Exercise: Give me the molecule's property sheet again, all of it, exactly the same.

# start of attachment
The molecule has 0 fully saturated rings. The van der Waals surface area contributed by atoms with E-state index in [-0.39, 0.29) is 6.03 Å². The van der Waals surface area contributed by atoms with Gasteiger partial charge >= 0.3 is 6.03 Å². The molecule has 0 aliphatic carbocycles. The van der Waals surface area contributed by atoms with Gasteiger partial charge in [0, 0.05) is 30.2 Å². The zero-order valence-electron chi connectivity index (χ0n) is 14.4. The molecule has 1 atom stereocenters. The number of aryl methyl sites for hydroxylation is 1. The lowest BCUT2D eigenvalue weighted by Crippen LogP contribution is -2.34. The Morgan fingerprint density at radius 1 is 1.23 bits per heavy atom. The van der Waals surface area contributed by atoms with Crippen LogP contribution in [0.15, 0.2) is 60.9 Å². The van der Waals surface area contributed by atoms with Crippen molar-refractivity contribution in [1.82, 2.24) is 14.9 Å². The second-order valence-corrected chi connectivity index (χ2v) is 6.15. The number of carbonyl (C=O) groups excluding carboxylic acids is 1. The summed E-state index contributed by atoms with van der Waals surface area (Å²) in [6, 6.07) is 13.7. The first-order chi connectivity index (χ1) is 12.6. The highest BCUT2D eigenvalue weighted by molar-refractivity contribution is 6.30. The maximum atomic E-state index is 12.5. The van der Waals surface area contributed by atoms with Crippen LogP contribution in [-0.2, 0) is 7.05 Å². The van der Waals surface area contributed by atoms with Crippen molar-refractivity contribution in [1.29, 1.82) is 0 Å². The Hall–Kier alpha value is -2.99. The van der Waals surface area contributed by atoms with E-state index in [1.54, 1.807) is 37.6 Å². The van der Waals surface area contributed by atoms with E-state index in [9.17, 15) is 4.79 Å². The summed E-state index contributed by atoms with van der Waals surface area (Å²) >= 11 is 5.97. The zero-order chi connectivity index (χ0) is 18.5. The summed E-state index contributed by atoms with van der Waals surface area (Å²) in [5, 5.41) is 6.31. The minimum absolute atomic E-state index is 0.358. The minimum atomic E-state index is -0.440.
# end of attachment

The molecule has 0 fully saturated rings. The van der Waals surface area contributed by atoms with E-state index in [-0.39, 0.29) is 6.03 Å². The van der Waals surface area contributed by atoms with Gasteiger partial charge >= 0.3 is 6.03 Å². The molecule has 0 aliphatic carbocycles. The van der Waals surface area contributed by atoms with Gasteiger partial charge in [0, 0.05) is 30.2 Å². The zero-order valence-electron chi connectivity index (χ0n) is 14.4. The molecule has 1 atom stereocenters. The number of aryl methyl sites for hydroxylation is 1. The lowest BCUT2D eigenvalue weighted by Crippen LogP contribution is -2.34. The Morgan fingerprint density at radius 1 is 1.23 bits per heavy atom. The van der Waals surface area contributed by atoms with Crippen LogP contribution in [0.15, 0.2) is 60.9 Å². The van der Waals surface area contributed by atoms with Crippen molar-refractivity contribution in [1.82, 2.24) is 14.9 Å². The second-order valence-corrected chi connectivity index (χ2v) is 6.15. The number of carbonyl (C=O) groups excluding carboxylic acids is 1. The summed E-state index contributed by atoms with van der Waals surface area (Å²) in [6, 6.07) is 13.7. The first-order chi connectivity index (χ1) is 12.6. The highest BCUT2D eigenvalue weighted by molar-refractivity contribution is 6.30. The maximum atomic E-state index is 12.5. The van der Waals surface area contributed by atoms with Crippen LogP contribution in [-0.2, 0) is 7.05 Å². The van der Waals surface area contributed by atoms with Crippen molar-refractivity contribution in [1.29, 1.82) is 0 Å². The Hall–Kier alpha value is -2.99. The van der Waals surface area contributed by atoms with E-state index in [1.54, 1.807) is 37.6 Å². The van der Waals surface area contributed by atoms with E-state index in [9.17, 15) is 4.79 Å². The summed E-state index contributed by atoms with van der Waals surface area (Å²) >= 11 is 5.97. The zero-order chi connectivity index (χ0) is 18.5. The summed E-state index contributed by atoms with van der Waals surface area (Å²) in [5, 5.41) is 6.31. The minimum absolute atomic E-state index is 0.358. The minimum atomic E-state index is -0.440.